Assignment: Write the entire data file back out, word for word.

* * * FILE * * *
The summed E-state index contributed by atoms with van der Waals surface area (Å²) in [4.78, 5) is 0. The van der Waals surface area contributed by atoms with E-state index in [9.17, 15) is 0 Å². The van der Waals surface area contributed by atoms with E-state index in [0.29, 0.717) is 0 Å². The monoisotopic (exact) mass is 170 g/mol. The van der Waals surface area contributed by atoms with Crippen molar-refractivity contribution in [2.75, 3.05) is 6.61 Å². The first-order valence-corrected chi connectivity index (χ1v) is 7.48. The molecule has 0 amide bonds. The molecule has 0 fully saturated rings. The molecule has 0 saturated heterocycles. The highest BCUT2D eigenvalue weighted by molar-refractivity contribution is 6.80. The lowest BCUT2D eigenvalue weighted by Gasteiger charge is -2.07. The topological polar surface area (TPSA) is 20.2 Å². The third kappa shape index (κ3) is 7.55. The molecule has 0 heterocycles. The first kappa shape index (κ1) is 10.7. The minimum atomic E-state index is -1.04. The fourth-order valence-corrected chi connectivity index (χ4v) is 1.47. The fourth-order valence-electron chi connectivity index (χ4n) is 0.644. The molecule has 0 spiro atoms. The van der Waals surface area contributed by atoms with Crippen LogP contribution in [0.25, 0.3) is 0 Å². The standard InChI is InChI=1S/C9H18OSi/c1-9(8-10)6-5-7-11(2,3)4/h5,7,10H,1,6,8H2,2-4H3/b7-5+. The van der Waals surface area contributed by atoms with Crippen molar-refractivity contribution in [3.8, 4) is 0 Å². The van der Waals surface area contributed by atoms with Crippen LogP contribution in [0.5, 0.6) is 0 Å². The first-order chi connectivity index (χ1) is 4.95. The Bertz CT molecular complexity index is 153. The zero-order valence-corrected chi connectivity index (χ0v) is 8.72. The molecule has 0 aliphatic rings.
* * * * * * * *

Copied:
The summed E-state index contributed by atoms with van der Waals surface area (Å²) in [4.78, 5) is 0. The van der Waals surface area contributed by atoms with E-state index in [9.17, 15) is 0 Å². The van der Waals surface area contributed by atoms with E-state index in [0.29, 0.717) is 0 Å². The monoisotopic (exact) mass is 170 g/mol. The van der Waals surface area contributed by atoms with Crippen molar-refractivity contribution in [2.75, 3.05) is 6.61 Å². The first-order valence-corrected chi connectivity index (χ1v) is 7.48. The molecule has 0 amide bonds. The molecule has 0 fully saturated rings. The molecule has 0 saturated heterocycles. The highest BCUT2D eigenvalue weighted by molar-refractivity contribution is 6.80. The lowest BCUT2D eigenvalue weighted by Gasteiger charge is -2.07. The topological polar surface area (TPSA) is 20.2 Å². The third kappa shape index (κ3) is 7.55. The molecule has 0 heterocycles. The first kappa shape index (κ1) is 10.7. The minimum atomic E-state index is -1.04. The fourth-order valence-corrected chi connectivity index (χ4v) is 1.47. The fourth-order valence-electron chi connectivity index (χ4n) is 0.644. The molecule has 0 spiro atoms. The van der Waals surface area contributed by atoms with Crippen LogP contribution in [0.25, 0.3) is 0 Å². The standard InChI is InChI=1S/C9H18OSi/c1-9(8-10)6-5-7-11(2,3)4/h5,7,10H,1,6,8H2,2-4H3/b7-5+. The van der Waals surface area contributed by atoms with Crippen molar-refractivity contribution in [3.8, 4) is 0 Å². The van der Waals surface area contributed by atoms with Crippen LogP contribution in [0.5, 0.6) is 0 Å². The first-order chi connectivity index (χ1) is 4.95. The Bertz CT molecular complexity index is 153. The zero-order valence-corrected chi connectivity index (χ0v) is 8.72. The molecule has 0 aliphatic rings.